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5 Child Car Seat Statistics All Parents Should Know

Reckless drivers, poor road conditions, inclement weather—some hazards are simply out of your control. Parents who are transporting their children are exponentially more aware of these dangers than the average driver. Fortunately, you can reduce the risk of injuries to your children by using a high-quality child safety seat.

Here are a few statistics from the Centers for Disease Control and Prevention that all parents should know:

  1. In a one-year CDC study, more than 618,000 children under the age of 12 were found to have been transported without a child safety seat.
  2. Correct car seat usage in passenger vehicles reduces the risk of death to infants under the age of 1 by 71% and reduces the risk to toddlers age 1 to 4 by 54%.
  3. Booster seats are 45% more effective than standard seat belts for reducing the risk of serious injuries to children between 4 and 7.
  4. Adults who do not wear seat belts are less likely to ensure that their children are securely fastened. Nearly 40% of children riding with unbelted drivers were unrestrained in the CDC study.
  5. Nearly 46% of car and booster seats are used in a way that limits their effectiveness.

 

5 Child Car Seat Statistics All Parents Should Know

Nearly half of all child car seats are used incorrectly in such a way that reduces their effectiveness.

Know How to Use a Child Car Seat Correctly

It’s no secret that child car seats play a major role in reducing the risk of injuries and death in the event of an accident, but their effectiveness is significantly reduced when the seat is not used appropriately. Besides installing the seat correctly, it is important that you use a seat that complements your child’s age, height, and weight.

Below are a few general guidelines, but you should consult your car seat manufacturer’s instructions for more accurate advice:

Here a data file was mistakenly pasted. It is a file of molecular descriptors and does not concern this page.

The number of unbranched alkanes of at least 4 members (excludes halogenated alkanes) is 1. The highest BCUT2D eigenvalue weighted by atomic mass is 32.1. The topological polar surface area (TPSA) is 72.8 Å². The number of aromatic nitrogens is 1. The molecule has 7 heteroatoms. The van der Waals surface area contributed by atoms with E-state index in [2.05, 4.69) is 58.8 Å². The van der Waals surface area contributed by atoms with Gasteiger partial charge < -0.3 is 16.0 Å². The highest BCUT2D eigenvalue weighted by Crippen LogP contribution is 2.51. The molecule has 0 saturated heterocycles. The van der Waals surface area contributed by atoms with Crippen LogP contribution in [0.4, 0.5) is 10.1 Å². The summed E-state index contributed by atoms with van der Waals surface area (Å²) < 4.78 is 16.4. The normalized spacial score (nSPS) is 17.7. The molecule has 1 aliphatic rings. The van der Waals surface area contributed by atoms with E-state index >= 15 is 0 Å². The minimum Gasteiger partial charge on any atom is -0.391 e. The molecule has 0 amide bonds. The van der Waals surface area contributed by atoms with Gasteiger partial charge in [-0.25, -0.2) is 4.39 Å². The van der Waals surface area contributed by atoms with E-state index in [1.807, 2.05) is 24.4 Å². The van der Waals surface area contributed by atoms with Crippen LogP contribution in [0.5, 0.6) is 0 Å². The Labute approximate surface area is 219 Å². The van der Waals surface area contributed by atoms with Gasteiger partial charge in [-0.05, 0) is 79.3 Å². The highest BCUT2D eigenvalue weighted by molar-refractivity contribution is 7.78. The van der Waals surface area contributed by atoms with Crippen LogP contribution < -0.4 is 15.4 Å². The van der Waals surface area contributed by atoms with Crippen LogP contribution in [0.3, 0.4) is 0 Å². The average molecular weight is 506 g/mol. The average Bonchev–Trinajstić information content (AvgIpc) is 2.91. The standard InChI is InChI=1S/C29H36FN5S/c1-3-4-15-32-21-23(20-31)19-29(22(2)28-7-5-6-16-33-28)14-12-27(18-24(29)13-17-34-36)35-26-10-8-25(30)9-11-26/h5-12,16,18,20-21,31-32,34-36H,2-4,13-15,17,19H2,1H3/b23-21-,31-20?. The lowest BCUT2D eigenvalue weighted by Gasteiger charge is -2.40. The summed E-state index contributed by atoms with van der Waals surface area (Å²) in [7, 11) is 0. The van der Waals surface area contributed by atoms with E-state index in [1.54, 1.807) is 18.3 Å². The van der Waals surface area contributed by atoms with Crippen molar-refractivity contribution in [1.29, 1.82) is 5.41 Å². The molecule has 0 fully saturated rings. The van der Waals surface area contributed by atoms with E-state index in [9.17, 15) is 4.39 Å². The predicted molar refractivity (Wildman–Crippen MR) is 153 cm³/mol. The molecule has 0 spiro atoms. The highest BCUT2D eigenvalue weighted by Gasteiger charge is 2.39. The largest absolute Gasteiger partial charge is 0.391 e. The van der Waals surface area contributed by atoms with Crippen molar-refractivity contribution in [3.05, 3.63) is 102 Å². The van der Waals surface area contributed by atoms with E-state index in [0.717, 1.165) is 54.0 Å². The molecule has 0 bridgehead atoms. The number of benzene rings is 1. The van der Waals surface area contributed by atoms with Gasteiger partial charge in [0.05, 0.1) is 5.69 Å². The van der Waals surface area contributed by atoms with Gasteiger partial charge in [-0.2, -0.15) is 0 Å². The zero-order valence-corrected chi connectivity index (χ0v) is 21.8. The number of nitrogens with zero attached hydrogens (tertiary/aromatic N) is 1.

• From birth to 2 years old, infants and toddlers should be placed in a rear-facing car seat;
  • From ages 2 to 5, children should be restrained in a forward-facing car seat;
  • From age 5 until a regular seat belt fits properly, your child may use a booster seat; and
  • Once a lap belt lies across the upper thighs and the shoulder belt fits across the chest, older children may use a standard seat belt while still riding in the back seat.

Why Young Kinds Should Use a Rear-Facing Child Seat

Far too many parents transition their children into forward-facing child seats too soon. But numerous studies have demonstrated that rear-facing seats are more effective for preventing injuries and fatalities to infants and young toddlers than forward-facing seats.

If, for example, you are involved in a head-on collision, which is the deadliest type of accident, your child can suffer whiplash if he or she is in a forward-facing seat. This is less likely to occur in a backward facing seat. As a result, your child will be less likely to sustain severe neck and spinal injuries.

Generally speaking, most kids can switch to forward-facing seats at around age 2. To ensure your child is as safe as possible, though, you should keep him or her in a backward-facing child safety seat until he or she reaches the size and weight listed in the manufacturer’s guidelines.

You can save money by purchasing a convertible car seat, which can be used in both rear- and forward-facing positions.

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